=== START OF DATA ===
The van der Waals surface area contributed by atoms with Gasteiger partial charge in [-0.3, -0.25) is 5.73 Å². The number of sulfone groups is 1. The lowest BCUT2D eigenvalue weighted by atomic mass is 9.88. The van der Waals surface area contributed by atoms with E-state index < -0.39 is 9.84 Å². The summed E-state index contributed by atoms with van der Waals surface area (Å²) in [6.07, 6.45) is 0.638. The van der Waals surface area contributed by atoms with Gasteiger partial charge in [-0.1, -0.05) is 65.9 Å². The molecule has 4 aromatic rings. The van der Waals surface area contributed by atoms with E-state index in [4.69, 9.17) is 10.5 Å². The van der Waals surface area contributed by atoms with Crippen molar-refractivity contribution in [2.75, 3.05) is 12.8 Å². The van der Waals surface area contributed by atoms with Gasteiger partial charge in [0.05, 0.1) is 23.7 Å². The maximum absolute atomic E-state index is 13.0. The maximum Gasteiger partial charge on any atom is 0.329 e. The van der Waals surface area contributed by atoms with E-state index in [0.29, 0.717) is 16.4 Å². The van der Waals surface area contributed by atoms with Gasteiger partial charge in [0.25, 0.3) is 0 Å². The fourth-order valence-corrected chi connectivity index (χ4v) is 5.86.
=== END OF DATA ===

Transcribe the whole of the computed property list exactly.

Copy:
The van der Waals surface area contributed by atoms with Gasteiger partial charge in [-0.3, -0.25) is 5.73 Å². The number of sulfone groups is 1. The lowest BCUT2D eigenvalue weighted by atomic mass is 9.88. The van der Waals surface area contributed by atoms with E-state index < -0.39 is 9.84 Å². The summed E-state index contributed by atoms with van der Waals surface area (Å²) in [6.07, 6.45) is 0.638. The van der Waals surface area contributed by atoms with Gasteiger partial charge in [-0.1, -0.05) is 65.9 Å². The molecule has 4 aromatic rings. The van der Waals surface area contributed by atoms with E-state index in [4.69, 9.17) is 10.5 Å². The van der Waals surface area contributed by atoms with Crippen molar-refractivity contribution in [2.75, 3.05) is 12.8 Å². The van der Waals surface area contributed by atoms with Gasteiger partial charge in [0.05, 0.1) is 23.7 Å². The maximum absolute atomic E-state index is 13.0. The maximum Gasteiger partial charge on any atom is 0.329 e. The van der Waals surface area contributed by atoms with E-state index in [0.29, 0.717) is 16.4 Å². The van der Waals surface area contributed by atoms with Gasteiger partial charge in [0.25, 0.3) is 0 Å². The fourth-order valence-corrected chi connectivity index (χ4v) is 5.86.